Ford v Ferrari [AKA Le Mans ’66] (2019, dir. James Mangold)

Carroll Shelby and Ken Miles collaborate on a car to take on Ferrari for Ford at Le Mans. Old-fashioned, well-made and undeniably stirring, this is nevertheless a conventional sports drama that can’t quite convince in its attempt to tell an underdog story. Still, it’s fun, has a great if showy Christian Bale performance, and is blokey as hell.

Padre [AKA The Padre] (2018, dir. Jonathan Sobol)

A young Columbian woman partners with an English conman in exchange for help with getting into the US. Decent little road movie/chase thriller with some quirky aspects and excellent location shooting. No game-changer, but a solid cast keeps things moving along.

I, Daniel Blake (2016, dir. Ken Loach)

A middle-aged carpenter falls foul of the UK benefits system. Clear-eyed if slightly dogmatic black comedy-drama which effectively details various struggles in the context of an unwieldy civil service, public sector cuts, the grey economy, and inflexible officialdom. Touches of Kafka counterpoint Loach’s social realist directorial approach.

Into The Ashes (2019, dir. Aaron Harvey)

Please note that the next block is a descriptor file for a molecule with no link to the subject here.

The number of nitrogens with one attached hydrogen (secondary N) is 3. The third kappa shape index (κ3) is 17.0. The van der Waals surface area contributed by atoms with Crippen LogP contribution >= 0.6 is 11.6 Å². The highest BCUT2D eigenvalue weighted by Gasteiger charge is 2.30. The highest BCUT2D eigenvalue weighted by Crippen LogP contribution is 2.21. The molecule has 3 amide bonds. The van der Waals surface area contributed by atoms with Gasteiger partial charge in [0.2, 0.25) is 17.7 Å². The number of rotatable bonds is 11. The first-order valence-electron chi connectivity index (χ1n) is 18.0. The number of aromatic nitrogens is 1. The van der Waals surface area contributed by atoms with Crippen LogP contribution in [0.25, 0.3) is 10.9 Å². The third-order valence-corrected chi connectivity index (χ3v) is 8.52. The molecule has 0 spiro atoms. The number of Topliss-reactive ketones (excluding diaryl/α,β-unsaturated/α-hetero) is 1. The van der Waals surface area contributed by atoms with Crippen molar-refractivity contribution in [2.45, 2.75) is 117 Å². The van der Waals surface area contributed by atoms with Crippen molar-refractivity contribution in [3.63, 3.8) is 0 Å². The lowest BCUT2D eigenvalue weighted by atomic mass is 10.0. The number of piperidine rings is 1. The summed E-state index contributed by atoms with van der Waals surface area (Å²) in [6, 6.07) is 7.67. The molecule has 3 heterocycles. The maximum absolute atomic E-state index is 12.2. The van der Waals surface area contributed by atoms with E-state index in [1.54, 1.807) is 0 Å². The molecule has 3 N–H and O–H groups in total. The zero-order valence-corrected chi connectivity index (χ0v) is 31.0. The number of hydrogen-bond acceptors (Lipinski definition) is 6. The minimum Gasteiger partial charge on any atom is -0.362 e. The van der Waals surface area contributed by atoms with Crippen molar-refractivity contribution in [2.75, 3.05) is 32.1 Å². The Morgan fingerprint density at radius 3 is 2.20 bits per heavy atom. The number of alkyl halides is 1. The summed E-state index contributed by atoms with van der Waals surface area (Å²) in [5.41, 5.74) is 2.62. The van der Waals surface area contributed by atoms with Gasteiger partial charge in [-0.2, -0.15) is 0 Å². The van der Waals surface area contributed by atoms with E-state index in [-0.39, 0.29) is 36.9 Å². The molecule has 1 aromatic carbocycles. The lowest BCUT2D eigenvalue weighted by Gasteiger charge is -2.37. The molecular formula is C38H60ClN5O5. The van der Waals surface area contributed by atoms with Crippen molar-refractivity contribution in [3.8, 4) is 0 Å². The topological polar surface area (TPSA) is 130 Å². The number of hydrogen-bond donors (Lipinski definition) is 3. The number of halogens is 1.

A former criminal’s past life catches up with him, when old associates track him down and kill his wife. Effective low-key and slow-burn thriller with a solid cast of character actors making the most of the material. A good sense of blue-collar life, and of the inevitable consequences of revenge.

Uncut Gems (2019, dir. Josh Safdie & Benny Safdie [AKA The Safdie Brothers])

A New York jeweller juggles debtors and a long-cherished opportunity with a smuggled opal. Tremendous thriller balancing multiple pressure points, gambles, crises and conflicts. Absurdly tense from its first frame, with a revelatory star performance. Plus, no-one stares a man down like Eric Bogosian here. Recommended.

The Man Who Killed Hitler And Then The Bigfoot (2018, dir. Robert D. Krzykowski)

The man who killed Hitler is called upon in old age to track down Bigfoot. Defiantly quirky comedy-drama with horror elements, held together by Sam Elliott’s deadpan central performance and by a sense of confidence throughout. Inevitably not for all, but if you go with it there’s plenty to enjoy.

1917 (2019, dir. Sam Mendes)

Two soldiers are given orders to deliver an urgent message to prevent a massacre. Works better as a race-against-time action movie than as an anti-war flick, but sustains itself impeccably and looks great throughout. The single-shot/more-or-less real-time aesthetic just about justifies itself, though can be distracting in quieter moments.